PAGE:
Notes on Read LIke Prof - How to Read Literature Like a Professor(Thomas C Foster Notes Introduction Archetypes Faustian deal with the devil(i.e trade

Notes on Read LIke Prof - How to Read Literature Like a...

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How to Read Literature Like a Professor (Thomas C. Foster) Notes Introduction Archetypes: Faustian deal with the devil (i.e. trade soul for something he/she wants) Spring (i.e. youth, promise, rebirth, renewal, fertility) Comedic traits: tragic downfall is threatened but avoided hero wrestles with his/her own demons and comes out victorious What do I look for in literature? - A set of patterns - Interpretive options (readers draw their own conclusions but must be able to support it) - Details ALL feed the major theme - What causes specific events in the story? - Resemblance to earlier works - Characters’ resemblance to other works - Symbol - Pattern(s) Works: A Raisin in the Sun, Dr. Faustus , “The Devil and Daniel Webster”, Damn Yankees, Beowulf Chapter 1: The Quest The Quest: key details 1. a quester (i.e. the person on the quest) 2. a destination 3. a stated purpose 4. challenges that must be faced during on the path to the destination 5. a reason for the quester to go to the destination (cannot be wholly metaphorical) The motivation for the quest is implicit- the stated reason for going on the journey is never the real reason for going The real reason for ANY quest: self-knowledge Works: The Crying of Lot 49 Chapter 2: Acts of Communion Major rule : whenever characters eat or drink together, it’s communion! Pomerantz 1
Communion: key details 1. sharing and peace 2. not always holy 3. personal activity/shared experience 4. indicates how characters are getting along 5. communion enables characters to overcome some kind of internal obstacle Communion scenes often force/enable reader to empathize with character(s) Meal/communion= life, mortality Universal truth: We all eat to live , we all die . We all live, we all die. Works: Tom Jones , “Cathedral,” Dinner at the Homesick Restaurant , “The Dead,” Chapter 3: Vampirism We are attracted to danger Vampirism: key details 1. older figure violates younger woman 2. “vampire” leaves his mark on the victim 3. vampire steals innocence 4. sexual allure 5. older figure= corrupt, outdated values 6. victim= stripping away of youth, stripping away of energy, stripping away of virtue 7. a continuance of the old “vampire’s” life-force 8. the death/destruction of the young victim Symbolism involved in vampirism 1. selfishness 2. exploitation 3. a refusal to respect other people’s independence Ghosts and vampires are ALWAYS about something other than themselves Ghosts: key details 1. ghost grows in strength by weakening someone else (holds true of vampires, as well) Types of exploitation: denial of someone else’s right to live in order to satisfy our own needs/desires placing one’s own desires above someone else’s needs We are ALL vampires, sucking away at other people’s force in one way or another. Pomerantz 2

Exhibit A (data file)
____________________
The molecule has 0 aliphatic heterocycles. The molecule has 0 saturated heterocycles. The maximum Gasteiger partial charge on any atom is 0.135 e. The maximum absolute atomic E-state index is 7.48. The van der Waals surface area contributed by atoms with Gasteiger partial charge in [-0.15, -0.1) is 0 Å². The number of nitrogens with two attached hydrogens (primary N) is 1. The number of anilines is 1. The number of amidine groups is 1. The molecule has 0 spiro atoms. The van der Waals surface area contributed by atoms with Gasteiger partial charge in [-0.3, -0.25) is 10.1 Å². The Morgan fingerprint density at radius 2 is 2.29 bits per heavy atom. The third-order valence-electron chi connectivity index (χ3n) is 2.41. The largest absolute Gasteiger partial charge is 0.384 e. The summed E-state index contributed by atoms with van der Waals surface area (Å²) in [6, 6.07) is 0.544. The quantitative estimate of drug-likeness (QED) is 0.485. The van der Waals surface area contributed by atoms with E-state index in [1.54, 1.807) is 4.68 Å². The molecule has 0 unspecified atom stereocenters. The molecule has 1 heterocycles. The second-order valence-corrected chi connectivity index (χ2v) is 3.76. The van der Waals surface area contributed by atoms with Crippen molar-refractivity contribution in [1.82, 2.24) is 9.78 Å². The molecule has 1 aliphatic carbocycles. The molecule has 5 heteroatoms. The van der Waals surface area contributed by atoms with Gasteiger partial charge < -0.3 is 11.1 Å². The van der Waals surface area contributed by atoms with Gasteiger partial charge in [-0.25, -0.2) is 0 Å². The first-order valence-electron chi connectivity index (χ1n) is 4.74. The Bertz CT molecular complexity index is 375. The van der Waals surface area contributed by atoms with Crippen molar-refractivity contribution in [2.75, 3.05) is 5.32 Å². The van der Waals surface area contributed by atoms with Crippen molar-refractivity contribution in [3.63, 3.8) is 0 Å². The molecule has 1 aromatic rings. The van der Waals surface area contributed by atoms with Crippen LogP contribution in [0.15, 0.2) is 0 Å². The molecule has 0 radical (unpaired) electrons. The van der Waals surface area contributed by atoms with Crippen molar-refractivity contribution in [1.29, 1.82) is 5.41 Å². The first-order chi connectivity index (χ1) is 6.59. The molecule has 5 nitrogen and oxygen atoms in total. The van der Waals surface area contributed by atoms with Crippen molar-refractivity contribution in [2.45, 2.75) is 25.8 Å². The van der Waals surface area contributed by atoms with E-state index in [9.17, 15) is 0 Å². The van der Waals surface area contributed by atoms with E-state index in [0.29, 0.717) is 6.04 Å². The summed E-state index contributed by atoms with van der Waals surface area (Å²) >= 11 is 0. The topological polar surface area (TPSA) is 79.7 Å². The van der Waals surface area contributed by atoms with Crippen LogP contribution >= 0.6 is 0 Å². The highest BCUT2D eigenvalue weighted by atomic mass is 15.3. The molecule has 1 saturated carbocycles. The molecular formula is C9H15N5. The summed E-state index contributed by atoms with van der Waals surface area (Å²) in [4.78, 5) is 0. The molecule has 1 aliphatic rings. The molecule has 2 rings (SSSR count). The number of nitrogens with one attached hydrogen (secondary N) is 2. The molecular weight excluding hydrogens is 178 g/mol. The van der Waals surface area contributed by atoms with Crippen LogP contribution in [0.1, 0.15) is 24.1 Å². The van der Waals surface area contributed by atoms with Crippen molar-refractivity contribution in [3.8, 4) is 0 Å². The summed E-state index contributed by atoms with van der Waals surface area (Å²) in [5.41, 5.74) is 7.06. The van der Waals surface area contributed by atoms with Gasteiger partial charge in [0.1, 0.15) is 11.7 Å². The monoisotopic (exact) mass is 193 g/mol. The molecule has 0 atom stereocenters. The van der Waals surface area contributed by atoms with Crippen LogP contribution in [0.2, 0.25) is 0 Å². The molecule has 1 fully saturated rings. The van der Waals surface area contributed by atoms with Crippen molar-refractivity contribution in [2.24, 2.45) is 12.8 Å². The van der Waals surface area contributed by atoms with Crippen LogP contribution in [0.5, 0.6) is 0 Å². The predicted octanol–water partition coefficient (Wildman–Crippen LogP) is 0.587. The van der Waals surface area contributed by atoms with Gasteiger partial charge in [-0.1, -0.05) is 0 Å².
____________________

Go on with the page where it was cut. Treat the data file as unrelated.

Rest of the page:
Works: Dracula, A Christmas Carol, The Strange Case of Dr. Jekyll and Mr. Hyde, The Master of Ballantrae, The Turn of the Screw , “Daisy Miller”, Tess of the D’Urbervilles, Women in Love Chapter 4: Sonnets Key details: 1. 14 lines 2. iambic pentameter 3. lines have 10 syllables 4. ten syllables long is about as high as fourteen lines in length; square!

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